Weird spring—wet and cool early, followed by hot and dry. What diseases will prevail?
In early planted soybeans many were worried about Pythium root rot, thanks to the cool, wet weather. However, what root rot diseases can we expect in soybeans that were planted later? I recently evaluated a soybean research plot planted May 10 near Jacksonville, Illinois, and found a patch of Rhizoctonia root rot.
Within this patch, the soybean stand appeared adequate, indicating that this root infection took place after emergence when this area was wet and warm. Rhizoctonia is a warm weather disease. (See chart below.) We are already seeing foliar symptoms due to recent dry weather.
Depending on environmental conditions early in the season many other diseases that could infect soybeans could lurk in your fields, but have symptoms that don’t show up until later in the season. The chart below correlates weather conditions with probability of a disease appearing.
In June 2016 I posted a blog predicting the likelihood of Sudden Death Syndrome (SDS) showing up later in the season. With recent dry conditions, the likelihood of the pathogen that causes SDS to infect the roots of recently planted soybeans decreases until we start to receive more moisture.
If it continues to be relatively hot and dry, charcoal rot is another disease that may be more likely for this year. If environmental conditions are wet and later hot and dry, the microclerotia can infect roots and stems of soybeans throughout the season. Microsclerotia of Macrophomina phaseolina, the pathogen that causes charcoal rot, can be lurking on seed or in the soil, thanks to plant residues of soybeans, corn, sorghum, sunflowers or some weeds.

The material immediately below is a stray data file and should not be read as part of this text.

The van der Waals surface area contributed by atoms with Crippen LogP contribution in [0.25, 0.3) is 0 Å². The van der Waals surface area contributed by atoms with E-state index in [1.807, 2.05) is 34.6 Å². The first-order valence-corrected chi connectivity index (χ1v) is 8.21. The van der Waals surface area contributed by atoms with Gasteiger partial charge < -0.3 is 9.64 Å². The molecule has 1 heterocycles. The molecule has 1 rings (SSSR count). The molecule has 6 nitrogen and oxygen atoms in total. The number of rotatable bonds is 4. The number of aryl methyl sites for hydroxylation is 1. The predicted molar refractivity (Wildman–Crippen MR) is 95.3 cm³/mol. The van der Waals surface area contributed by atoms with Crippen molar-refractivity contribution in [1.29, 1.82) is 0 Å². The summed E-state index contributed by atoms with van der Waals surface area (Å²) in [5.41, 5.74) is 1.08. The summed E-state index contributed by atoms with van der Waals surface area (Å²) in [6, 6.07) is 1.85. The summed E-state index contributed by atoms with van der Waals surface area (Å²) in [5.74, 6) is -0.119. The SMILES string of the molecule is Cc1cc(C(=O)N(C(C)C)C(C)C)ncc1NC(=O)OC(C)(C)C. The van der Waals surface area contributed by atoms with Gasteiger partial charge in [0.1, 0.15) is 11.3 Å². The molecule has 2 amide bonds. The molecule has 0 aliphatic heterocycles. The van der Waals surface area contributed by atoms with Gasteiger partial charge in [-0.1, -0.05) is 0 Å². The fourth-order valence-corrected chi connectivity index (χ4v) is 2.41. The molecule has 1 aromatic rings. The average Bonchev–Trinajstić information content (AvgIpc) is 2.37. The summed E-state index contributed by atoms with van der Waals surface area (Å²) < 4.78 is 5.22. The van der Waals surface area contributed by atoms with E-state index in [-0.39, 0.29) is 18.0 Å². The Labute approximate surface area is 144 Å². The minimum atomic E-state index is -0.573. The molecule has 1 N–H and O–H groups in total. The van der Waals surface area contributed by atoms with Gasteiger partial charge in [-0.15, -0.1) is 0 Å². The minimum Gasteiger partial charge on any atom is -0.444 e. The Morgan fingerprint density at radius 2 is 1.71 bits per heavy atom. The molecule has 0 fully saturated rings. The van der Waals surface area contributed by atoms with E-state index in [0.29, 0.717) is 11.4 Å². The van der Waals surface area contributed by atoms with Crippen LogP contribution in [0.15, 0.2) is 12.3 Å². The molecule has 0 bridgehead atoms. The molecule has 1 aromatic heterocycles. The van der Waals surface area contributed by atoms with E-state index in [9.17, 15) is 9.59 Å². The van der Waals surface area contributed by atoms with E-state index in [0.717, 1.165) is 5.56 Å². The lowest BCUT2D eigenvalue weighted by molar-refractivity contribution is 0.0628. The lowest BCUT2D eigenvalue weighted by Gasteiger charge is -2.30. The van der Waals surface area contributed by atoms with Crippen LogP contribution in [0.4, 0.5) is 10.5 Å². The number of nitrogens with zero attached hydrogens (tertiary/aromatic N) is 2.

Infection by the pathogen that causes charcoal rot can interfere with water uptake and will be more severe in dry areas of the field. Plants can quickly die with leaves attached during later plant growth stages. This disease can be more severe on certain soybean varieties, stressed soybeans, in a tillage soybean systems and with higher populations. If infection is severe, rotation for one to two years to a non-host crop such as wheat is recommended.
Depending on environmental conditions, seed treatments can provide three to four weeks of protection against many of these root rots. After this, protection is gone and the disease triangle will tell the tale.
Pay attention to environmental conditions, soybean varieties and cultural practices to help predict what root rot or other disease threat could be an issue in your field. A dry June forces soybean roots deeper into the ground, but if conditions remain dry into July and August, another pest that could threaten this root growth is Soybean Cyst Nematode (SCN).
Only time will tell what rot diseases may appear. Be on the lookout.